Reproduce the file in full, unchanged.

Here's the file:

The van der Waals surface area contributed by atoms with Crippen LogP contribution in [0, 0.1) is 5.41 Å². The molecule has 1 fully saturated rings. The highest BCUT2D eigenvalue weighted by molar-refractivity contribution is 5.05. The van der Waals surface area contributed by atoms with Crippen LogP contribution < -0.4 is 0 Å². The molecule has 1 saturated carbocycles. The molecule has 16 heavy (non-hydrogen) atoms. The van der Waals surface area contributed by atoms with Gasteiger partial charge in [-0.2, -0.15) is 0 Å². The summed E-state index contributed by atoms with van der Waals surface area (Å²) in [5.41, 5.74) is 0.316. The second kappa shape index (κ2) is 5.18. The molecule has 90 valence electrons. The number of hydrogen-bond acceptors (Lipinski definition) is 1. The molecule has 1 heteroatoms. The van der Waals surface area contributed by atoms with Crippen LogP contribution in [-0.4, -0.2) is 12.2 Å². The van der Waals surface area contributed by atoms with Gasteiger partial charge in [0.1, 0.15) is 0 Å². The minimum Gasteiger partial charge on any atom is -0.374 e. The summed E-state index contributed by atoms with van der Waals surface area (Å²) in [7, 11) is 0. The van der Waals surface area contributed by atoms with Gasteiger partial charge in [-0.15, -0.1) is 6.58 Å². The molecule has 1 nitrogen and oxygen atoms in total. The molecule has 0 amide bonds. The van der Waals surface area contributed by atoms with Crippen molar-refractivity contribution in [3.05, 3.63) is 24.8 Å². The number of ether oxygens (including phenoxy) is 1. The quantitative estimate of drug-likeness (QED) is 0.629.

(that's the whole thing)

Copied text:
The van der Waals surface area contributed by atoms with Crippen LogP contribution in [0, 0.1) is 5.41 Å². The molecule has 1 fully saturated rings. The highest BCUT2D eigenvalue weighted by molar-refractivity contribution is 5.05. The van der Waals surface area contributed by atoms with Crippen LogP contribution < -0.4 is 0 Å². The molecule has 1 saturated carbocycles. The molecule has 16 heavy (non-hydrogen) atoms. The van der Waals surface area contributed by atoms with Gasteiger partial charge in [-0.2, -0.15) is 0 Å². The summed E-state index contributed by atoms with van der Waals surface area (Å²) in [5.41, 5.74) is 0.316. The second kappa shape index (κ2) is 5.18. The molecule has 90 valence electrons. The number of hydrogen-bond acceptors (Lipinski definition) is 1. The molecule has 1 heteroatoms. The van der Waals surface area contributed by atoms with Crippen LogP contribution in [-0.4, -0.2) is 12.2 Å². The van der Waals surface area contributed by atoms with Gasteiger partial charge in [0.1, 0.15) is 0 Å². The minimum Gasteiger partial charge on any atom is -0.374 e. The summed E-state index contributed by atoms with van der Waals surface area (Å²) in [7, 11) is 0. The van der Waals surface area contributed by atoms with Gasteiger partial charge in [-0.15, -0.1) is 6.58 Å². The molecule has 1 nitrogen and oxygen atoms in total. The molecule has 0 amide bonds. The van der Waals surface area contributed by atoms with Crippen molar-refractivity contribution in [3.05, 3.63) is 24.8 Å². The number of ether oxygens (including phenoxy) is 1. The quantitative estimate of drug-likeness (QED) is 0.629.